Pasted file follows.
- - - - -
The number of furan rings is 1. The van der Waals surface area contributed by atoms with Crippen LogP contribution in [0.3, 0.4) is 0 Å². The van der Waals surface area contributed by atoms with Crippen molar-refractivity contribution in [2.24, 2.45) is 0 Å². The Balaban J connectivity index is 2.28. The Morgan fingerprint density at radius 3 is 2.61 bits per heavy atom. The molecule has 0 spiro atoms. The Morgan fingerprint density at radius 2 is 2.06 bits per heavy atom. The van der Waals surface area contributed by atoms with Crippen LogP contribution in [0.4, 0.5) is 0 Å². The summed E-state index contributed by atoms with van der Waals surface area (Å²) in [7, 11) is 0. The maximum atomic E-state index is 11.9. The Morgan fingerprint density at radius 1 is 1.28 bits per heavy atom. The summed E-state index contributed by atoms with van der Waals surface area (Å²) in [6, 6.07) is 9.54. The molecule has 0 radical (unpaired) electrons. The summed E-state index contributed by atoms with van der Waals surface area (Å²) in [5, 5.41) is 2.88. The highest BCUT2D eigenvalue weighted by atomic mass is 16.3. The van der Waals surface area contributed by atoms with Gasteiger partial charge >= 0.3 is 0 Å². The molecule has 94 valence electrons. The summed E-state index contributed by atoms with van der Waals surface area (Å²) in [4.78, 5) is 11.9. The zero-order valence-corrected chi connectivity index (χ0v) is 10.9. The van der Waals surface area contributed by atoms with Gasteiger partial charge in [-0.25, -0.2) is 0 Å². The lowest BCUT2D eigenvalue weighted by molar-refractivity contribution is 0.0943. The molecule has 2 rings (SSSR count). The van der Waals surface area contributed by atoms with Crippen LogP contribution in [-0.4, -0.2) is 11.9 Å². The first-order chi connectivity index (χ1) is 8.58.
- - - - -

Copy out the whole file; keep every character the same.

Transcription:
The number of furan rings is 1. The van der Waals surface area contributed by atoms with Crippen LogP contribution in [0.3, 0.4) is 0 Å². The van der Waals surface area contributed by atoms with Crippen molar-refractivity contribution in [2.24, 2.45) is 0 Å². The Balaban J connectivity index is 2.28. The Morgan fingerprint density at radius 3 is 2.61 bits per heavy atom. The molecule has 0 spiro atoms. The Morgan fingerprint density at radius 2 is 2.06 bits per heavy atom. The van der Waals surface area contributed by atoms with Crippen LogP contribution in [0.4, 0.5) is 0 Å². The summed E-state index contributed by atoms with van der Waals surface area (Å²) in [7, 11) is 0. The maximum atomic E-state index is 11.9. The Morgan fingerprint density at radius 1 is 1.28 bits per heavy atom. The summed E-state index contributed by atoms with van der Waals surface area (Å²) in [6, 6.07) is 9.54. The molecule has 0 radical (unpaired) electrons. The summed E-state index contributed by atoms with van der Waals surface area (Å²) in [5, 5.41) is 2.88. The highest BCUT2D eigenvalue weighted by atomic mass is 16.3. The van der Waals surface area contributed by atoms with Gasteiger partial charge >= 0.3 is 0 Å². The molecule has 94 valence electrons. The summed E-state index contributed by atoms with van der Waals surface area (Å²) in [4.78, 5) is 11.9. The zero-order valence-corrected chi connectivity index (χ0v) is 10.9. The van der Waals surface area contributed by atoms with Gasteiger partial charge in [-0.25, -0.2) is 0 Å². The lowest BCUT2D eigenvalue weighted by molar-refractivity contribution is 0.0943. The molecule has 2 rings (SSSR count). The van der Waals surface area contributed by atoms with Crippen LogP contribution in [-0.4, -0.2) is 11.9 Å². The first-order chi connectivity index (χ1) is 8.58.